Burning up the planet to stay cool

Sticky with humidity after 9pm, electricity demand in Toronto must be crazy right now.

The Independent Electricity System Operator has data for the whole province:

Back in April 2005, province-wide electricity use was 14,890 megawatts: 62% nuclear, 19.3% hydro, 13.5% wind, 4.6% gas.

This connects to lots of climate change questions. Can we really afford not to build new nuclear infrastructure, if we are at all serious about cutting emissions? Can renewables get big enough fast enough to make a difference, or will we be relying on gas with all of its climate problems?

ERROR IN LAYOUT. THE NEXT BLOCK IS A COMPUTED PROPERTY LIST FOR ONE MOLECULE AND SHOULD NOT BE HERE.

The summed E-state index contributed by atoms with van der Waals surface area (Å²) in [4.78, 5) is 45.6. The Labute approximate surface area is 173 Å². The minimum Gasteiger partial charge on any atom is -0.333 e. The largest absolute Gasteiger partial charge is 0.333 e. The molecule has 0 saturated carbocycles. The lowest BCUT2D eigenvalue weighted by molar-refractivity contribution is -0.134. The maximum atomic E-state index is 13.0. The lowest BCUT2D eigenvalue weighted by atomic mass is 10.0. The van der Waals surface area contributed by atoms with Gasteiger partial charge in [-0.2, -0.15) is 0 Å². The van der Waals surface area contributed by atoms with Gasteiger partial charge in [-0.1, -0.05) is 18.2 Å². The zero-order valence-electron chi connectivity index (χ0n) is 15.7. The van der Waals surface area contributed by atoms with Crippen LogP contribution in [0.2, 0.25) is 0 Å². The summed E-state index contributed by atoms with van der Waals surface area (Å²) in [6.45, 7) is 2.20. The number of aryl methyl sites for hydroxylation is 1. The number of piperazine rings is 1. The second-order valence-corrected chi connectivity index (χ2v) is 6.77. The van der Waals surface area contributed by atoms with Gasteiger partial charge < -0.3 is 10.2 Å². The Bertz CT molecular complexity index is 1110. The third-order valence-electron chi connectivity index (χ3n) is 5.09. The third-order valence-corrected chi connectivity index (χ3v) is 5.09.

Will the world stay rich enough and electricity cheap enough to keep using air conditioning to stay comfortable? Will places like Phoenix and Texas remain habitable? Also, remember that all the air conditioned cars and trucks are cooling themselves by burning gasoline, not relying on the electricity grid.

Author: Milan

In the spring of 2005, I graduated from the University of British Columbia with a degree in International Relations and a general focus in the area of environmental politics. In the fall of 2005, I began reading for an M.Phil in IR at Wadham College, Oxford. Outside school, I am very interested in photography, writing, and the outdoors. I am writing this blog to keep in touch with friends and family around the world, provide a more personal view of graduate student life in Oxford, and pass on some lessons I've learned here.